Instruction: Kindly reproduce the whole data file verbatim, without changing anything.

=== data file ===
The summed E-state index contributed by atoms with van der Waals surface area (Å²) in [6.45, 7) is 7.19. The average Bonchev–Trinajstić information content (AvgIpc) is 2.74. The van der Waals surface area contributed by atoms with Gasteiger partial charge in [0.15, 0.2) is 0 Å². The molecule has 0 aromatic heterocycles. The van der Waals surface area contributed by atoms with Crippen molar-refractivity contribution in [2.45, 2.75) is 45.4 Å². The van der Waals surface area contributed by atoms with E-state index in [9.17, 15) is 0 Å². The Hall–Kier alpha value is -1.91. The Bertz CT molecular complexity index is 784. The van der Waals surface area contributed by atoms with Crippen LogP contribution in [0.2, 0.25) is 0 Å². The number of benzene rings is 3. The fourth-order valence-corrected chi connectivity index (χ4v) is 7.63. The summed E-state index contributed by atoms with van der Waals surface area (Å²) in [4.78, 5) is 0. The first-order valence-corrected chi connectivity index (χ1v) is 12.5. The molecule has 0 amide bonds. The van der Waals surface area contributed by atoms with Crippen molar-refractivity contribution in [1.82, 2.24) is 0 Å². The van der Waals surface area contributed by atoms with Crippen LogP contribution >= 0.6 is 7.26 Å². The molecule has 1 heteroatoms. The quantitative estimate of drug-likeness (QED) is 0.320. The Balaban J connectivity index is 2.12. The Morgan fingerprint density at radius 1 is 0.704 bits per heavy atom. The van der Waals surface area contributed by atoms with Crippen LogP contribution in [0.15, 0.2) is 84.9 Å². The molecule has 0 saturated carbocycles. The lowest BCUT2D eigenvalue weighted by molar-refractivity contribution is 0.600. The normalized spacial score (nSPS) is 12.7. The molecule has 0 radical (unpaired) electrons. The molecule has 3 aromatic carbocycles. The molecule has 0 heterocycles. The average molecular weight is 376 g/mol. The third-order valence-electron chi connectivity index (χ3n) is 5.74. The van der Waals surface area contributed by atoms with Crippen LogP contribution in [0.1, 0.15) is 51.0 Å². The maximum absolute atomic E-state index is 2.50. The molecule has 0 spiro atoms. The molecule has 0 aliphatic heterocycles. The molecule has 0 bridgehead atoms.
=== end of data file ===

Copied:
The summed E-state index contributed by atoms with van der Waals surface area (Å²) in [6.45, 7) is 7.19. The average Bonchev–Trinajstić information content (AvgIpc) is 2.74. The van der Waals surface area contributed by atoms with Gasteiger partial charge in [0.15, 0.2) is 0 Å². The molecule has 0 aromatic heterocycles. The van der Waals surface area contributed by atoms with Crippen molar-refractivity contribution in [2.45, 2.75) is 45.4 Å². The van der Waals surface area contributed by atoms with E-state index in [9.17, 15) is 0 Å². The Hall–Kier alpha value is -1.91. The Bertz CT molecular complexity index is 784. The van der Waals surface area contributed by atoms with Crippen LogP contribution in [0.2, 0.25) is 0 Å². The number of benzene rings is 3. The fourth-order valence-corrected chi connectivity index (χ4v) is 7.63. The summed E-state index contributed by atoms with van der Waals surface area (Å²) in [4.78, 5) is 0. The first-order valence-corrected chi connectivity index (χ1v) is 12.5. The molecule has 0 amide bonds. The van der Waals surface area contributed by atoms with Crippen molar-refractivity contribution in [1.82, 2.24) is 0 Å². The van der Waals surface area contributed by atoms with Crippen LogP contribution >= 0.6 is 7.26 Å². The molecule has 1 heteroatoms. The quantitative estimate of drug-likeness (QED) is 0.320. The Balaban J connectivity index is 2.12. The Morgan fingerprint density at radius 1 is 0.704 bits per heavy atom. The van der Waals surface area contributed by atoms with Crippen LogP contribution in [0.15, 0.2) is 84.9 Å². The molecule has 0 saturated carbocycles. The lowest BCUT2D eigenvalue weighted by molar-refractivity contribution is 0.600. The normalized spacial score (nSPS) is 12.7. The molecule has 0 radical (unpaired) electrons. The molecule has 3 aromatic carbocycles. The molecule has 0 heterocycles. The average molecular weight is 376 g/mol. The third-order valence-electron chi connectivity index (χ3n) is 5.74. The van der Waals surface area contributed by atoms with Crippen LogP contribution in [0.1, 0.15) is 51.0 Å². The maximum absolute atomic E-state index is 2.50. The molecule has 0 spiro atoms. The molecule has 0 aliphatic heterocycles. The molecule has 0 bridgehead atoms.